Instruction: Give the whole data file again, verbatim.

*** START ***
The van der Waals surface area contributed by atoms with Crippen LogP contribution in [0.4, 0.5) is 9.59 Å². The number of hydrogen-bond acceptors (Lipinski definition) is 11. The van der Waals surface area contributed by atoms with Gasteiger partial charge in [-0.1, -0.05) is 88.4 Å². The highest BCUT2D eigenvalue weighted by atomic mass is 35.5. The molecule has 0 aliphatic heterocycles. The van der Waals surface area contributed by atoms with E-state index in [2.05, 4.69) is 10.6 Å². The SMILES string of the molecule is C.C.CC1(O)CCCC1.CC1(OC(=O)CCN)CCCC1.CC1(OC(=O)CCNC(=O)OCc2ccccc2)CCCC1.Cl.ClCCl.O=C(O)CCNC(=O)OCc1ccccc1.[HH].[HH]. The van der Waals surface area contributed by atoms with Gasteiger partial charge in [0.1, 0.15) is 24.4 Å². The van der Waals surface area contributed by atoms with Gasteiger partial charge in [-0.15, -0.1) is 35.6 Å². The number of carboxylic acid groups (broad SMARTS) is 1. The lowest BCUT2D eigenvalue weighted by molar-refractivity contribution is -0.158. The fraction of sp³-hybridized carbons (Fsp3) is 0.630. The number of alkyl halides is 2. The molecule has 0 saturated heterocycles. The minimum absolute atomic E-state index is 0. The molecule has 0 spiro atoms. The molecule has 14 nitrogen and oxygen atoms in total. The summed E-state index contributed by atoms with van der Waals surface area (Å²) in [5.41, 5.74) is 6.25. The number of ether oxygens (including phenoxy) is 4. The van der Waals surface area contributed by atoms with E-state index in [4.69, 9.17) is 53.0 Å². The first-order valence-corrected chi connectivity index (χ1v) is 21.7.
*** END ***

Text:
The van der Waals surface area contributed by atoms with Crippen LogP contribution in [0.4, 0.5) is 9.59 Å². The number of hydrogen-bond acceptors (Lipinski definition) is 11. The van der Waals surface area contributed by atoms with Gasteiger partial charge in [-0.1, -0.05) is 88.4 Å². The highest BCUT2D eigenvalue weighted by atomic mass is 35.5. The molecule has 0 aliphatic heterocycles. The van der Waals surface area contributed by atoms with E-state index in [2.05, 4.69) is 10.6 Å². The SMILES string of the molecule is C.C.CC1(O)CCCC1.CC1(OC(=O)CCN)CCCC1.CC1(OC(=O)CCNC(=O)OCc2ccccc2)CCCC1.Cl.ClCCl.O=C(O)CCNC(=O)OCc1ccccc1.[HH].[HH]. The van der Waals surface area contributed by atoms with Gasteiger partial charge in [0.1, 0.15) is 24.4 Å². The van der Waals surface area contributed by atoms with Gasteiger partial charge in [-0.15, -0.1) is 35.6 Å². The number of carboxylic acid groups (broad SMARTS) is 1. The lowest BCUT2D eigenvalue weighted by molar-refractivity contribution is -0.158. The fraction of sp³-hybridized carbons (Fsp3) is 0.630. The number of alkyl halides is 2. The molecule has 0 saturated heterocycles. The minimum absolute atomic E-state index is 0. The molecule has 0 spiro atoms. The molecule has 14 nitrogen and oxygen atoms in total. The summed E-state index contributed by atoms with van der Waals surface area (Å²) in [5.41, 5.74) is 6.25. The number of ether oxygens (including phenoxy) is 4. The van der Waals surface area contributed by atoms with E-state index in [4.69, 9.17) is 53.0 Å². The first-order valence-corrected chi connectivity index (χ1v) is 21.7.